With over 32 years spent working with IPC, Steve Pudles was elected to the IPC’s Hall of Fame this year. Patty Goldman spoke with Steve about how he first became involved as well as his time in the organization, including his work with the EMS Management Council.
Patty Goldman: Steve, congratulations on your election into IPC’s Hall of Fame. It’s a big deal. Let’s start with a little bit of background about you, how you got involved in the industry, and how you got involved at IPC.
Steve Pudles: I started my career working for two U.S. defense contractors, and in 1985, I made a move to a company in New Jersey that built products for other companies. There was no industry at the time; it was just a business. They had to absorb some of the fixed costs from their other declining businesses. That was my entry into the EMS industry, even though we didn’t create and enable the industry until much later. I went to my first IPC meeting in 1987. I received a call from Tony Hilvers, who, at that time, was the VP of Industry Programs for IPC. He told me about this meeting that was going to take place with a bunch of companies that were in this industry and asked me if I’d be interested in attending, so I went. As they say, the rest is history.
Then, the EMS Management Council started meeting twice a year. Some of the meetings were very moderately attended. There were companies from all over the country, but some of those companies don’t exist anymore, and others have been acquired. It always tended to be small or medium EMS companies.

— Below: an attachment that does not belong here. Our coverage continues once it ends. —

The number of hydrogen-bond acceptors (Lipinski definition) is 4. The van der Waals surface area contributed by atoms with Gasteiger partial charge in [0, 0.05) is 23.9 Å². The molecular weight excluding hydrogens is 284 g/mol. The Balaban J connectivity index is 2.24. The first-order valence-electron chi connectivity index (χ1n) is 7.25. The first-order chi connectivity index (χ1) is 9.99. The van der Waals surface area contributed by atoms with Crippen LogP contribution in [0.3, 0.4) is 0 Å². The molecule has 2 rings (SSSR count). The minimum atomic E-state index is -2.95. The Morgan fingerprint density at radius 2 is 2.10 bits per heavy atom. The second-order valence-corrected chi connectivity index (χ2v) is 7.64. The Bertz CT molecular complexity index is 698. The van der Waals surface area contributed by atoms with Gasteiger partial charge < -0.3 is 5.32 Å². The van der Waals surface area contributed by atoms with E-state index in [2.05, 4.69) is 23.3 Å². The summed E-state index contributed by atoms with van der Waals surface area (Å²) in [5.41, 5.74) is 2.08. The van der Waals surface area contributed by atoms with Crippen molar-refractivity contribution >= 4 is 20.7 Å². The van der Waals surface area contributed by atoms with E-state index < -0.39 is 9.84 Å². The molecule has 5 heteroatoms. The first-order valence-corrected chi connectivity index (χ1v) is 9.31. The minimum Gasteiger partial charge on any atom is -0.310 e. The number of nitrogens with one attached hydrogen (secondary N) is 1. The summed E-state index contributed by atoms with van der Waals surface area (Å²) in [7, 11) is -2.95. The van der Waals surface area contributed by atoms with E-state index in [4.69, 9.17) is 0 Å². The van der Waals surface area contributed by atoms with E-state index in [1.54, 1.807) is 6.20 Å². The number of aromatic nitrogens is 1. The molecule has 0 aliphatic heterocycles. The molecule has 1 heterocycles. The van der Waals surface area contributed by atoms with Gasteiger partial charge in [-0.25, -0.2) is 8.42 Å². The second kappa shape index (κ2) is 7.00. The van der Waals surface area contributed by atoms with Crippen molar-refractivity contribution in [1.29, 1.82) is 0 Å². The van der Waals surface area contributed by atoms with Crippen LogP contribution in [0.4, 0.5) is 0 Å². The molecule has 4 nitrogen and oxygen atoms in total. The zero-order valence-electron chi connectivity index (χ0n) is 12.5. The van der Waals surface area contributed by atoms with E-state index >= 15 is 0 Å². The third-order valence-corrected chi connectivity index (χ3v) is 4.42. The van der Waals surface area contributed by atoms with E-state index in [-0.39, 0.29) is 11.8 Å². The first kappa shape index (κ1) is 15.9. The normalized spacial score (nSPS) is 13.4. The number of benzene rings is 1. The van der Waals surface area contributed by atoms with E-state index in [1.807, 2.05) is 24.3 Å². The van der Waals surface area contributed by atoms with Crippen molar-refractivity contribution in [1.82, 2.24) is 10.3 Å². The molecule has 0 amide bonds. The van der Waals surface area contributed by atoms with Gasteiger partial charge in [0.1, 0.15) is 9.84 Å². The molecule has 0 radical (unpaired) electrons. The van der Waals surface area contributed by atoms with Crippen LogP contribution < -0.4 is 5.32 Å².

At one of those meetings, two people, who had been around since the beginning, had a four-hour debate about whether the industry was going to be the electronics manufacturing services industry or the electronic manufacturing services industry. I don’t remember who won and who lost, but the name for the industry today grew out of that meeting. That’s how I became involved in the group.
Goldman: How long have you been with Zentech?
Pudles: I have been with Zentech for about eight months. I started there after being in retirement for about five and a half years. In addition to some things I did on a consulting basis while “retired,” one of the activities I maintained was my position on the IPC board the entire time.